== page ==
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Helpful Guide to the Parts of a Tooth
Understanding how the teeth work and what they are is a vital component in maintaining good oral health. People are more likely to do something if they know why they are doing it. Saying “brush your teeth” is only so effective; they need to know why brushing helps, if there’s a better method and why teeth need it.
This is a quick guide for the components of the tooth, in easy-to-understand language.
Starting at the bottom, the root of the tooth is anchored directly into the jawbone. This is what gives the tooth its strength and why most teeth can last through a lifetime of chewing. Most of the tooth is actually the root; only one-third of the tooth lies above the gumline.
Though not technically thought of as part of the tooth itself, the gums are important structures that are actually attached directly to the bone as well. This not only gives gums strength but also protects them from being shifted around by food and chewing. Their primary purpose is to form a seal around the teeth.
The pulp of the teeth is at the very center and is actually thought of as the “living” portion of the tooth. It is filled with soft tissue, blood vessels and nerves. The pulp is responsible for growing the tooth in the first place; it is also responsible for most pain felt in the tooth. The pulp is removed during a root canal of a fully formed tooth, simply because it is causing pain and is not needed anymore.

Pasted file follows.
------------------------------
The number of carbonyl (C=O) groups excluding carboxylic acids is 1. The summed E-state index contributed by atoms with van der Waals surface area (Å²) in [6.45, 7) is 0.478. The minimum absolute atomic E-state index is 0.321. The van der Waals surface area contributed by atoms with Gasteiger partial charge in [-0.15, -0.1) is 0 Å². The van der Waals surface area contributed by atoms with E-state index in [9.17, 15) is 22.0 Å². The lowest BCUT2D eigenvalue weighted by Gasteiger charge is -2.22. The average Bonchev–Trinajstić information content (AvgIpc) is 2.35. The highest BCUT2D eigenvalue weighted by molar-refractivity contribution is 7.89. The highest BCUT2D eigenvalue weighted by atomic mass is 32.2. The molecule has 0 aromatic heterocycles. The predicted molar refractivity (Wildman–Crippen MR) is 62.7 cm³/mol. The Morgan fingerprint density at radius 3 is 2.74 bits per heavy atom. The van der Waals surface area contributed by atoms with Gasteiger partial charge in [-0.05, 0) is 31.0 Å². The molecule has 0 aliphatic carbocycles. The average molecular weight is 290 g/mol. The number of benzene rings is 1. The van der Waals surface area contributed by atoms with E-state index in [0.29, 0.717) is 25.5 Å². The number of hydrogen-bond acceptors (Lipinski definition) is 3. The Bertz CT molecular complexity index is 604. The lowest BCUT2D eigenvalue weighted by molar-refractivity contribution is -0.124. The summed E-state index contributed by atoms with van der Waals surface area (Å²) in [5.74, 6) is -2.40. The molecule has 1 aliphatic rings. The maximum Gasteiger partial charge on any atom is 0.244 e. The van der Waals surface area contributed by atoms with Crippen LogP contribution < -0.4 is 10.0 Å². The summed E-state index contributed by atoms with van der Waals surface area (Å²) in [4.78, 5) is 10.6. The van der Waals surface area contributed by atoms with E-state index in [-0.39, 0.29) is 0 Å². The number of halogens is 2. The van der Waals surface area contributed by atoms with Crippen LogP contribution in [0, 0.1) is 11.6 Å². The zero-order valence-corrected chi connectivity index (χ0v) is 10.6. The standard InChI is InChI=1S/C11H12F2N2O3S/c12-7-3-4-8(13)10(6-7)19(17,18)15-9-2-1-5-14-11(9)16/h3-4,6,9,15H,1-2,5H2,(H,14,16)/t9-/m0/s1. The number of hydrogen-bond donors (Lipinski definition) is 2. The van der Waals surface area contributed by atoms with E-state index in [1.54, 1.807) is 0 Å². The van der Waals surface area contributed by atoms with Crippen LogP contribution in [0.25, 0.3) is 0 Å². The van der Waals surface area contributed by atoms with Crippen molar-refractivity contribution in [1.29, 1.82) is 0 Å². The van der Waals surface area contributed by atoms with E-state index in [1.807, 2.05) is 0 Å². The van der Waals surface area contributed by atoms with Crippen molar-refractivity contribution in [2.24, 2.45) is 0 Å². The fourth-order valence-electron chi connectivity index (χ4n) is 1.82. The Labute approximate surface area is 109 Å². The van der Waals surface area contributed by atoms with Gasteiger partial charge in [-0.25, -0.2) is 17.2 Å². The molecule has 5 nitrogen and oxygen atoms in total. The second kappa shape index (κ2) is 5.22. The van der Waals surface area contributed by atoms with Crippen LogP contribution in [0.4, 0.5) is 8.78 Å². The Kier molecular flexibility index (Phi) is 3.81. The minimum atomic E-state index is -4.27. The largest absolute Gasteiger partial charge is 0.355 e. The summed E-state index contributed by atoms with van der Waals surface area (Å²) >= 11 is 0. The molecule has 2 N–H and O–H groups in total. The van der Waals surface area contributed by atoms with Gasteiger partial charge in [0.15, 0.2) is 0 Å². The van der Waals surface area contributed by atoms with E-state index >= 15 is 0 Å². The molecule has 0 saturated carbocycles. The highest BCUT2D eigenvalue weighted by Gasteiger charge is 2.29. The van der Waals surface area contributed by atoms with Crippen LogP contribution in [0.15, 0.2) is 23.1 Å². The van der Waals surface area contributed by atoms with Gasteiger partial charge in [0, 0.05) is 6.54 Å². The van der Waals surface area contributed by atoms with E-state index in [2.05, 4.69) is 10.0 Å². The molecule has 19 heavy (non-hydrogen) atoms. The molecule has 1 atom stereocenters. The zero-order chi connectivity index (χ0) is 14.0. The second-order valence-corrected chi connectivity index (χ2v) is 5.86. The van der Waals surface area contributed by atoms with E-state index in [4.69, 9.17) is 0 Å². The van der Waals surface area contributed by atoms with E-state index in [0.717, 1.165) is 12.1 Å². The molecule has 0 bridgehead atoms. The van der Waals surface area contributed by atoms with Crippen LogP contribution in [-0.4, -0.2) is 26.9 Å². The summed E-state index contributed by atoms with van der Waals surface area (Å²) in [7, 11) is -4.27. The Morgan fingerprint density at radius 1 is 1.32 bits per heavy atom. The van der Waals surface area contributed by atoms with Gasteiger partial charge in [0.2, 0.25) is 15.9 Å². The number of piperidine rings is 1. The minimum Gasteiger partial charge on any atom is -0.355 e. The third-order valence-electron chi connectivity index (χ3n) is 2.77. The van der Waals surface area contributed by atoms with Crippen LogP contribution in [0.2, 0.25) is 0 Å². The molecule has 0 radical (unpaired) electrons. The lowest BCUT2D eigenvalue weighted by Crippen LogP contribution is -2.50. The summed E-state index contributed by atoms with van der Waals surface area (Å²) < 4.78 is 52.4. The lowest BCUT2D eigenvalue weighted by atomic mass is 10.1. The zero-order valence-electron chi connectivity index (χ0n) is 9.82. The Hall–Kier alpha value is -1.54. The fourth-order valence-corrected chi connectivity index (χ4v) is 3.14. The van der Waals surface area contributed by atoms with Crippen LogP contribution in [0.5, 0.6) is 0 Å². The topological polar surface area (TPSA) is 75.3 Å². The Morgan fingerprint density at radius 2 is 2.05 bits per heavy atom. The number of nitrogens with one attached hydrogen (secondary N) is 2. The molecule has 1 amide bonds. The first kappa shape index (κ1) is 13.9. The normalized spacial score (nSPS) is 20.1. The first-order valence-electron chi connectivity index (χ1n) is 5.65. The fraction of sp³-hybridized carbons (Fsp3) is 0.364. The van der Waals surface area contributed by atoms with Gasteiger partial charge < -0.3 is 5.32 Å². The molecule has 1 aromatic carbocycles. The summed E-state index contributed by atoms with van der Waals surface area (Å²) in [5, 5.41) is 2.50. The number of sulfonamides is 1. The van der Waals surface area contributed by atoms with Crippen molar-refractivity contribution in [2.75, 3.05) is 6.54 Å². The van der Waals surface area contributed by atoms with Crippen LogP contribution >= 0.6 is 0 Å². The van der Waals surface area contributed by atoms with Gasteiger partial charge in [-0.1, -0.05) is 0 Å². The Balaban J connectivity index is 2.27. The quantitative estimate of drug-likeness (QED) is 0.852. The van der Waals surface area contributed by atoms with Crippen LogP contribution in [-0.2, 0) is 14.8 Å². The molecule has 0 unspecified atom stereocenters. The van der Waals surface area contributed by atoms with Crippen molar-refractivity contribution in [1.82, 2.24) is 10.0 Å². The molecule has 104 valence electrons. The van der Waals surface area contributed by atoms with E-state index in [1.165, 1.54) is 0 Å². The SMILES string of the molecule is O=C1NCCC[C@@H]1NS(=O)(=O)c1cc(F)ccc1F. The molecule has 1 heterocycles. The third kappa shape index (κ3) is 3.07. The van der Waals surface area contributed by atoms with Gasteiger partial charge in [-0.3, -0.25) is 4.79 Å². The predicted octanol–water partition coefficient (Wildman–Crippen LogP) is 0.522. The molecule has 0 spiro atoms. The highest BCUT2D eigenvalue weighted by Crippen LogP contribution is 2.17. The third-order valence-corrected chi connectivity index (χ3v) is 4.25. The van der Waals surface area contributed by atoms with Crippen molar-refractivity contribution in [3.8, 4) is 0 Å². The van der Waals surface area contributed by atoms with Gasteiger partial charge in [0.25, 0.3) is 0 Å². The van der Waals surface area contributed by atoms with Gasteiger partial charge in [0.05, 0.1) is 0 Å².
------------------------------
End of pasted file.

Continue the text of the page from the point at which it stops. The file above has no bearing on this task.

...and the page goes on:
One layer out from the pulp is the dentin. The dentin is semi-porous, which is how tooth decay is able to make it into the pulp. Dentin is still much denser than the pulp and is bony and hard. It is made of calcified tissue and is essentially bone.
This is the layer outside the dentin and the primary layer of protection for all the components inside the tooth. Enamel might be thin, but it is very strong, even denser than the dentin. In fact, it is one of the most heavily mineralized tissues in the entire body. Once tooth decay has broken through the enamel, it accelerates quickly toward the pulp.
This is why retaining enamel is so important.
The crown of the tooth is more of a cosmetic definition, but it is the name for the entire visible part of the tooth, containing the enamel and dentin. The crown also refers to the “chewing surface” of the teeth, an indicator of its point and purpose. Flat crowns (like those of the molar) are designed for grinding, while the sharp front teeth are designed for tearing.
Having a crown replaced is one of the more common dental procedures.
Learn more today
Want to learn more about the teeth and the other structures of the mouth? Your dentist is happy to answer these kinds of questions and can give you tips on how to protect and maintain those structures.
Call (661) 249-1122 today to reach Brimhall Dental Group.
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